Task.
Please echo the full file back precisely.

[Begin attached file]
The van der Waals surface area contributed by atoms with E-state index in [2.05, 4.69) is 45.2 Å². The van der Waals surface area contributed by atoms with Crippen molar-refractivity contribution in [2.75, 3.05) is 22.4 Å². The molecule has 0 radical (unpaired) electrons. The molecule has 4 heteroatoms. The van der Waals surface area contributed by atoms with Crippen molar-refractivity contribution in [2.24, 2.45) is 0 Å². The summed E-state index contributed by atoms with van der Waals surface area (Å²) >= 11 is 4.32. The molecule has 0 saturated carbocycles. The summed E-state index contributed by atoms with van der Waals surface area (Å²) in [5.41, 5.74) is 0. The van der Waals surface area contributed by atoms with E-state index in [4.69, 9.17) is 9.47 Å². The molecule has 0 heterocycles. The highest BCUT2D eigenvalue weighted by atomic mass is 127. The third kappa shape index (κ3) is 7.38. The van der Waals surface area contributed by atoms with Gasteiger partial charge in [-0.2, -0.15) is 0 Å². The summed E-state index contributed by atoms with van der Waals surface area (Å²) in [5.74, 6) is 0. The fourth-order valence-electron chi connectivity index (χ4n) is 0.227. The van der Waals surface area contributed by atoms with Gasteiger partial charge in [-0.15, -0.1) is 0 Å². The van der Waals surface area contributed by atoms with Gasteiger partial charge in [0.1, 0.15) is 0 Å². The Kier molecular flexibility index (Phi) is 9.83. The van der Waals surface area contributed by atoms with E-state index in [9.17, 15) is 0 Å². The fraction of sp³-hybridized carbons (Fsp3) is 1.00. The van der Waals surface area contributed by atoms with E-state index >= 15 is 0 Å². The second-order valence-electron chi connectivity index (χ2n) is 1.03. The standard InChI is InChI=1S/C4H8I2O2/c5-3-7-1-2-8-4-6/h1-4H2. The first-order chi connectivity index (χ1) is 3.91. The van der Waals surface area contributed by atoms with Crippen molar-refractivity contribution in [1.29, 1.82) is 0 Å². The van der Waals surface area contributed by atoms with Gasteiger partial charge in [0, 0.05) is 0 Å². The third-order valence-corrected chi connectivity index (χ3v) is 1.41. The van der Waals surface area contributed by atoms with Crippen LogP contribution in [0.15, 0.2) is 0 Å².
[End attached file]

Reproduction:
The van der Waals surface area contributed by atoms with E-state index in [2.05, 4.69) is 45.2 Å². The van der Waals surface area contributed by atoms with Crippen molar-refractivity contribution in [2.75, 3.05) is 22.4 Å². The molecule has 0 radical (unpaired) electrons. The molecule has 4 heteroatoms. The van der Waals surface area contributed by atoms with Crippen molar-refractivity contribution in [2.24, 2.45) is 0 Å². The summed E-state index contributed by atoms with van der Waals surface area (Å²) >= 11 is 4.32. The molecule has 0 saturated carbocycles. The summed E-state index contributed by atoms with van der Waals surface area (Å²) in [5.41, 5.74) is 0. The van der Waals surface area contributed by atoms with E-state index in [4.69, 9.17) is 9.47 Å². The molecule has 0 heterocycles. The highest BCUT2D eigenvalue weighted by atomic mass is 127. The third kappa shape index (κ3) is 7.38. The van der Waals surface area contributed by atoms with Gasteiger partial charge in [-0.2, -0.15) is 0 Å². The summed E-state index contributed by atoms with van der Waals surface area (Å²) in [5.74, 6) is 0. The fourth-order valence-electron chi connectivity index (χ4n) is 0.227. The van der Waals surface area contributed by atoms with Gasteiger partial charge in [-0.15, -0.1) is 0 Å². The van der Waals surface area contributed by atoms with Gasteiger partial charge in [0.1, 0.15) is 0 Å². The Kier molecular flexibility index (Phi) is 9.83. The van der Waals surface area contributed by atoms with E-state index in [9.17, 15) is 0 Å². The fraction of sp³-hybridized carbons (Fsp3) is 1.00. The van der Waals surface area contributed by atoms with E-state index >= 15 is 0 Å². The second-order valence-electron chi connectivity index (χ2n) is 1.03. The standard InChI is InChI=1S/C4H8I2O2/c5-3-7-1-2-8-4-6/h1-4H2. The first-order chi connectivity index (χ1) is 3.91. The van der Waals surface area contributed by atoms with Crippen molar-refractivity contribution in [1.29, 1.82) is 0 Å². The van der Waals surface area contributed by atoms with Gasteiger partial charge in [0, 0.05) is 0 Å². The third-order valence-corrected chi connectivity index (χ3v) is 1.41. The van der Waals surface area contributed by atoms with Crippen LogP contribution in [0.15, 0.2) is 0 Å².